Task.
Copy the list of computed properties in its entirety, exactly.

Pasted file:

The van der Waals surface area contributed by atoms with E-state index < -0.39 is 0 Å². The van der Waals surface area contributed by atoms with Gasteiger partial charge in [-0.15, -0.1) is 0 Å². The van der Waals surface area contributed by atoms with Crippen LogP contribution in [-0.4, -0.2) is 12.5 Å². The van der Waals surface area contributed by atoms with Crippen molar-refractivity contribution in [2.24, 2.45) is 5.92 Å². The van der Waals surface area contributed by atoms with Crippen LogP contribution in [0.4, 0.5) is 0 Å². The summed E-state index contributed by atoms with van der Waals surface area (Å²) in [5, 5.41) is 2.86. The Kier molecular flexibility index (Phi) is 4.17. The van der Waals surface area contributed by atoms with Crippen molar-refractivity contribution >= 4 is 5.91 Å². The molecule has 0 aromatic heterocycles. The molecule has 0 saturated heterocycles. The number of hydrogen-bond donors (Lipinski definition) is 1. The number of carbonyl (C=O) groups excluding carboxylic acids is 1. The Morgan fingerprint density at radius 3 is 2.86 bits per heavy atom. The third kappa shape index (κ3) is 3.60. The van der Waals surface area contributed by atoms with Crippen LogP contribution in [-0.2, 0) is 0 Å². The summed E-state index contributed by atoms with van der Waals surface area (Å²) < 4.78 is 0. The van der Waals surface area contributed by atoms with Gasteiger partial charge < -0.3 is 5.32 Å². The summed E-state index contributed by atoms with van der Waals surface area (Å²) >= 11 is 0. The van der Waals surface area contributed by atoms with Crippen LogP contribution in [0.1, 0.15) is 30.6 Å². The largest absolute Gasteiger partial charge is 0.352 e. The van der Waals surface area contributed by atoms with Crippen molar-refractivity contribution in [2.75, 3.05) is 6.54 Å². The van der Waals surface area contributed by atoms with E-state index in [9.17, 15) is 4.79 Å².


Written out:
The van der Waals surface area contributed by atoms with E-state index < -0.39 is 0 Å². The van der Waals surface area contributed by atoms with Gasteiger partial charge in [-0.15, -0.1) is 0 Å². The van der Waals surface area contributed by atoms with Crippen LogP contribution in [-0.4, -0.2) is 12.5 Å². The van der Waals surface area contributed by atoms with Crippen molar-refractivity contribution in [2.24, 2.45) is 5.92 Å². The van der Waals surface area contributed by atoms with Crippen LogP contribution in [0.4, 0.5) is 0 Å². The summed E-state index contributed by atoms with van der Waals surface area (Å²) in [5, 5.41) is 2.86. The Kier molecular flexibility index (Phi) is 4.17. The van der Waals surface area contributed by atoms with Crippen molar-refractivity contribution >= 4 is 5.91 Å². The molecule has 0 aromatic heterocycles. The molecule has 0 saturated heterocycles. The number of hydrogen-bond donors (Lipinski definition) is 1. The number of carbonyl (C=O) groups excluding carboxylic acids is 1. The Morgan fingerprint density at radius 3 is 2.86 bits per heavy atom. The third kappa shape index (κ3) is 3.60. The van der Waals surface area contributed by atoms with Crippen LogP contribution in [-0.2, 0) is 0 Å². The summed E-state index contributed by atoms with van der Waals surface area (Å²) < 4.78 is 0. The van der Waals surface area contributed by atoms with Gasteiger partial charge < -0.3 is 5.32 Å². The summed E-state index contributed by atoms with van der Waals surface area (Å²) >= 11 is 0. The van der Waals surface area contributed by atoms with Crippen LogP contribution in [0.1, 0.15) is 30.6 Å². The largest absolute Gasteiger partial charge is 0.352 e. The van der Waals surface area contributed by atoms with Crippen molar-refractivity contribution in [2.75, 3.05) is 6.54 Å². The van der Waals surface area contributed by atoms with E-state index in [9.17, 15) is 4.79 Å².